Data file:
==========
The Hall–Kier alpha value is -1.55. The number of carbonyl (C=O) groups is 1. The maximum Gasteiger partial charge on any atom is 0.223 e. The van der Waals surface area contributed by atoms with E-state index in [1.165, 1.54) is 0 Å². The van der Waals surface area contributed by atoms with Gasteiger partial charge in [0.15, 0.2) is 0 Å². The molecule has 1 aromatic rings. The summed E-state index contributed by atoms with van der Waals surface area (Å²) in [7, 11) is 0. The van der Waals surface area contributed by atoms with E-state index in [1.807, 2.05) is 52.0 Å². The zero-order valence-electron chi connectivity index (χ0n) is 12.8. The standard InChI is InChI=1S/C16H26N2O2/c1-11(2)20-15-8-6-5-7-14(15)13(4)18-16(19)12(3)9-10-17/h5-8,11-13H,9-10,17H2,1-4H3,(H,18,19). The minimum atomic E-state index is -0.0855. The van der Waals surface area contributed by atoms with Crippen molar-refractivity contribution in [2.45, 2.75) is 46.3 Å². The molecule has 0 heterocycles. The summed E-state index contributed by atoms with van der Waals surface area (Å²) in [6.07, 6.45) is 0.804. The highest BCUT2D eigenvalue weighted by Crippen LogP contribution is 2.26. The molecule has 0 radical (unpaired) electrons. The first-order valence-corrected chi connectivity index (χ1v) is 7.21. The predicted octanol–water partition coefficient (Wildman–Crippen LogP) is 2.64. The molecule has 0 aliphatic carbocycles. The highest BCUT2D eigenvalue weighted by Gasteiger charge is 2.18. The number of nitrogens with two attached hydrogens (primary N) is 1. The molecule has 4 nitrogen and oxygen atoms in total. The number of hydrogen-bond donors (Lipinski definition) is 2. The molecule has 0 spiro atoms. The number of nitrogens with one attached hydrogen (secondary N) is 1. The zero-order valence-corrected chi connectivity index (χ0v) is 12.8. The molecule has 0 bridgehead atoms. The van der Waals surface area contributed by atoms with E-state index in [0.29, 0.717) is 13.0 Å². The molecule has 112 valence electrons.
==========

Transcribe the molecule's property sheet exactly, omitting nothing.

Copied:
The Hall–Kier alpha value is -1.55. The number of carbonyl (C=O) groups is 1. The maximum Gasteiger partial charge on any atom is 0.223 e. The van der Waals surface area contributed by atoms with E-state index in [1.165, 1.54) is 0 Å². The van der Waals surface area contributed by atoms with Gasteiger partial charge in [0.15, 0.2) is 0 Å². The molecule has 1 aromatic rings. The summed E-state index contributed by atoms with van der Waals surface area (Å²) in [7, 11) is 0. The van der Waals surface area contributed by atoms with E-state index in [1.807, 2.05) is 52.0 Å². The zero-order valence-electron chi connectivity index (χ0n) is 12.8. The standard InChI is InChI=1S/C16H26N2O2/c1-11(2)20-15-8-6-5-7-14(15)13(4)18-16(19)12(3)9-10-17/h5-8,11-13H,9-10,17H2,1-4H3,(H,18,19). The minimum atomic E-state index is -0.0855. The van der Waals surface area contributed by atoms with Crippen molar-refractivity contribution in [2.45, 2.75) is 46.3 Å². The molecule has 0 heterocycles. The summed E-state index contributed by atoms with van der Waals surface area (Å²) in [6.07, 6.45) is 0.804. The highest BCUT2D eigenvalue weighted by Crippen LogP contribution is 2.26. The molecule has 0 radical (unpaired) electrons. The first-order valence-corrected chi connectivity index (χ1v) is 7.21. The predicted octanol–water partition coefficient (Wildman–Crippen LogP) is 2.64. The molecule has 0 aliphatic carbocycles. The highest BCUT2D eigenvalue weighted by Gasteiger charge is 2.18. The number of nitrogens with two attached hydrogens (primary N) is 1. The molecule has 4 nitrogen and oxygen atoms in total. The number of hydrogen-bond donors (Lipinski definition) is 2. The molecule has 0 spiro atoms. The number of nitrogens with one attached hydrogen (secondary N) is 1. The zero-order valence-corrected chi connectivity index (χ0v) is 12.8. The molecule has 0 bridgehead atoms. The van der Waals surface area contributed by atoms with E-state index in [0.29, 0.717) is 13.0 Å². The molecule has 112 valence electrons.